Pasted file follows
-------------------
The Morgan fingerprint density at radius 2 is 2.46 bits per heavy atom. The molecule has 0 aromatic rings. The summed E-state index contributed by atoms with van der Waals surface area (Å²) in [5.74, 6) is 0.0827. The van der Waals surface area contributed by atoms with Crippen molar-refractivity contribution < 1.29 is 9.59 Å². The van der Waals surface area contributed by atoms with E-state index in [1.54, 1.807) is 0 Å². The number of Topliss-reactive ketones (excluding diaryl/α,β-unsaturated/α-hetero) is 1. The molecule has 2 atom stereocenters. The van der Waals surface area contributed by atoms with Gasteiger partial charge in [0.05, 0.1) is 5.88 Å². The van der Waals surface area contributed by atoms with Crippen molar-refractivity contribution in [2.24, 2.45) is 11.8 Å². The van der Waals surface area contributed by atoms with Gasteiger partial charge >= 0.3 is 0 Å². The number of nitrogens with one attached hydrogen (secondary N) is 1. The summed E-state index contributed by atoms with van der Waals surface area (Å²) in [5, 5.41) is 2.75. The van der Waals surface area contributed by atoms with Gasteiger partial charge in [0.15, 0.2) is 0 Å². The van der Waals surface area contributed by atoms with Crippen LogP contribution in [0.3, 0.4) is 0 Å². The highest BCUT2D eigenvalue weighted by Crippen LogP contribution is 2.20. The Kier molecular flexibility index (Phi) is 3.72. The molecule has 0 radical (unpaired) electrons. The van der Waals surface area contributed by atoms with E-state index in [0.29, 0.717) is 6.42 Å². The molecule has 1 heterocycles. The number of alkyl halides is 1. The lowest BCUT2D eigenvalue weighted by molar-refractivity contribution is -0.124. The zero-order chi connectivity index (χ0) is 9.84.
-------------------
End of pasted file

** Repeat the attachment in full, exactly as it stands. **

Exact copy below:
The Morgan fingerprint density at radius 2 is 2.46 bits per heavy atom. The molecule has 0 aromatic rings. The summed E-state index contributed by atoms with van der Waals surface area (Å²) in [5.74, 6) is 0.0827. The van der Waals surface area contributed by atoms with Crippen molar-refractivity contribution < 1.29 is 9.59 Å². The van der Waals surface area contributed by atoms with E-state index in [1.54, 1.807) is 0 Å². The number of Topliss-reactive ketones (excluding diaryl/α,β-unsaturated/α-hetero) is 1. The molecule has 2 atom stereocenters. The van der Waals surface area contributed by atoms with Gasteiger partial charge in [0.05, 0.1) is 5.88 Å². The van der Waals surface area contributed by atoms with Crippen molar-refractivity contribution in [2.24, 2.45) is 11.8 Å². The van der Waals surface area contributed by atoms with Gasteiger partial charge >= 0.3 is 0 Å². The number of nitrogens with one attached hydrogen (secondary N) is 1. The summed E-state index contributed by atoms with van der Waals surface area (Å²) in [5, 5.41) is 2.75. The van der Waals surface area contributed by atoms with Gasteiger partial charge in [0.15, 0.2) is 0 Å². The van der Waals surface area contributed by atoms with Crippen LogP contribution in [0.3, 0.4) is 0 Å². The highest BCUT2D eigenvalue weighted by Crippen LogP contribution is 2.20. The Kier molecular flexibility index (Phi) is 3.72. The molecule has 0 radical (unpaired) electrons. The van der Waals surface area contributed by atoms with E-state index in [0.29, 0.717) is 6.42 Å². The molecule has 1 heterocycles. The number of alkyl halides is 1. The lowest BCUT2D eigenvalue weighted by molar-refractivity contribution is -0.124. The zero-order chi connectivity index (χ0) is 9.84.